Graphics in Compose

Jetpack Compose makes it easier to work with custom graphics. Many apps need to be able to precisely control exactly what's drawn on the screen. This might be as small as putting a box or a circle on the screen in just the right place, or it might be an elaborate arrangement of graphic elements in many different styles. With Compose's declarative approach, all the graphic configuration happens in one place, instead of being split between a method call and a Paint helper object. Compose takes care of creating and updating the needed objects in an efficient way.

Declarative graphics with Compose

Compose extends its declarative approach to how it handles graphics. Compose's approach offers a number of advantages:

  • Compose minimizes the state in its graphic elements, helping you avoid state's programming pitfalls.
  • When you draw something, all the options are right where you'd expect them, in the composable function.
  • Compose's graphics APIs take care of creating and freeing objects in an efficient way.

Canvas

The core composable for custom graphics is Canvas. You place the Canvas in your layout the same way you would with any other Compose UI element. Within the Canvas, you can draw elements with precise control over their style and location.

For example, this code creates a Canvas composable that fills all the available space in its parent element:

Canvas(modifier = Modifier.fillMaxSize()) {
}

The Canvas automatically exposes a DrawScope, a scoped drawing environment that maintains its own state. This lets you set the parameters for a group of graphical elements. The DrawScope provides several useful fields, like size, a Size object specifying the current and maximum dimensions of the DrawScope.

So, for example, suppose you want to draw a diagonal line from the top-right corner of the canvas to the bottom-left corner. You would do this by adding a drawLine composable:

Canvas(modifier = Modifier.fillMaxSize()) {
    val canvasWidth = size.width
    val canvasHeight = size.height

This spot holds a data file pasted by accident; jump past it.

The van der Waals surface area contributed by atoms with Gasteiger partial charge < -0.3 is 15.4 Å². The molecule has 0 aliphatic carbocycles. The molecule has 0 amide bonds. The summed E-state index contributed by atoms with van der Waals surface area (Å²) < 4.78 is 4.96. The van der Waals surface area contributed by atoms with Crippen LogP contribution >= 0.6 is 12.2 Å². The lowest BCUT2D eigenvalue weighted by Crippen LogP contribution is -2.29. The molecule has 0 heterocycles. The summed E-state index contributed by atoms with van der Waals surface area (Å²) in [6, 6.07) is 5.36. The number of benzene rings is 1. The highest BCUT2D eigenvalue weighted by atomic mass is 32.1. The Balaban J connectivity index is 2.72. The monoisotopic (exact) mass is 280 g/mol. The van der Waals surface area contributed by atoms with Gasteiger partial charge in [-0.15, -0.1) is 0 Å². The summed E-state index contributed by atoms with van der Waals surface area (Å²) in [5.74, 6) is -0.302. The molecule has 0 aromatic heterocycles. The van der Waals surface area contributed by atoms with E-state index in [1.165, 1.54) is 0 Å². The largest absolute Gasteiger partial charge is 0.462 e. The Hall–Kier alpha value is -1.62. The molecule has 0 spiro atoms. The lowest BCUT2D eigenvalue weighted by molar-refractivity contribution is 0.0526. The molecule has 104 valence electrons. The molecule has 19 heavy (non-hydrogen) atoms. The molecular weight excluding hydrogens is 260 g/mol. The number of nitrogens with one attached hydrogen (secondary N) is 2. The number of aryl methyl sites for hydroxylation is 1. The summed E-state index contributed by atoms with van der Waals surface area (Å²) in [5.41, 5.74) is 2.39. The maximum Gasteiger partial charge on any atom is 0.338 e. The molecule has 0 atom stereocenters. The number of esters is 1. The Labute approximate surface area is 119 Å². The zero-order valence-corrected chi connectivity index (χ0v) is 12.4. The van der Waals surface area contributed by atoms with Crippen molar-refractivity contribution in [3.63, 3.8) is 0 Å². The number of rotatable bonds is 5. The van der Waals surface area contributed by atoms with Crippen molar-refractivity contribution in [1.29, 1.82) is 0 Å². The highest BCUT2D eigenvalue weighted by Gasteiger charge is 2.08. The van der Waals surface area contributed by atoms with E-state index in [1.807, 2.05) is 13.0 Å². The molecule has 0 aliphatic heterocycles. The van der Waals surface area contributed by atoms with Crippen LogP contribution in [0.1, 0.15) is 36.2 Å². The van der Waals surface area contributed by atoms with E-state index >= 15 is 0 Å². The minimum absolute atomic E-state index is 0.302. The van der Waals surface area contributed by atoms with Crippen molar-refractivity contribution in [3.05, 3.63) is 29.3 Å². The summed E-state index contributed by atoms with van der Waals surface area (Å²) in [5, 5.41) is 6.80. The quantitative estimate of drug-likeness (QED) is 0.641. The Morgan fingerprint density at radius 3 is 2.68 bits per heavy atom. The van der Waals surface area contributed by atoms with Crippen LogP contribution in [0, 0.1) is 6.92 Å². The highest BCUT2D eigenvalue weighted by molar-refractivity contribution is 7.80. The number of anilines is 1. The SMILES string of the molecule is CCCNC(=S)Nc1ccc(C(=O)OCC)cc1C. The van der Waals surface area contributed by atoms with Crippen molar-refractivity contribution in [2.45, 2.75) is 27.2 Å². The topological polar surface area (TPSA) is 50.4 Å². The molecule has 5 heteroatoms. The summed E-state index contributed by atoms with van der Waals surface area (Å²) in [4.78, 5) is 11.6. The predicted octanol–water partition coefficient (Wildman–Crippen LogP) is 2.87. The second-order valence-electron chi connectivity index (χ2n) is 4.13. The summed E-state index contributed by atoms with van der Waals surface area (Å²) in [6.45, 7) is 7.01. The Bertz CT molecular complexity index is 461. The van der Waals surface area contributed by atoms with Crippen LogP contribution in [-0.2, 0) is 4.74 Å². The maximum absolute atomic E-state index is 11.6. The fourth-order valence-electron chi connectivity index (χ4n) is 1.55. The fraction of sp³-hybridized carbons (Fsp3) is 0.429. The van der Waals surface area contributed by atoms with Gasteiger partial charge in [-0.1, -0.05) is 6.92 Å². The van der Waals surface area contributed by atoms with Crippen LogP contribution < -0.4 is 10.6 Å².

drawLine(
        start = Offset(x = canvasWidth, y = 0f),
        end = Offset(x = 0f, y = canvasHeight),
        color = Color.Blue
    )
}

A phone with a thiin line drawn diagonally across the screen.

Figure 1. Using drawLine to draw a line across the canvas. The code sets the line's color but uses the default width.

You can use other parameters to customize the drawing. For example, by default, the line is drawn with a hairline width, which displays as one pixel wide regardless of the drawing's scale. You can override the default by setting a strokeWidth value:

Canvas(modifier = Modifier.fillMaxSize()) {
    val canvasWidth = size.width
    val canvasHeight = size.height

    drawLine(
        start = Offset(x = canvasWidth, y = 0f),
        end = Offset(x = 0f, y = canvasHeight),
        color = Color.Blue,
        strokeWidth = 5F
    )
}

A phone with a thicker line drawn diagonally across the screen.

Figure 2. Modifying the line from figure 1 by overriding the default width.

There are many other simple drawing functions, such as drawRect and drawCircle. For example, this code draws a filled circle in the middle of the canvas, with a diameter equal to half of the canvas's shorter dimension:

Canvas(modifier = Modifier.fillMaxSize()) {
    val canvasWidth = size.width
    val canvasHeight = size.height
    drawCircle(
        color = Color.Blue,
        center = Offset(x = canvasWidth / 2, y = canvasHeight / 2),
        radius = size.minDimension / 4
    )
}

A phone with a blue circle centered in the screen.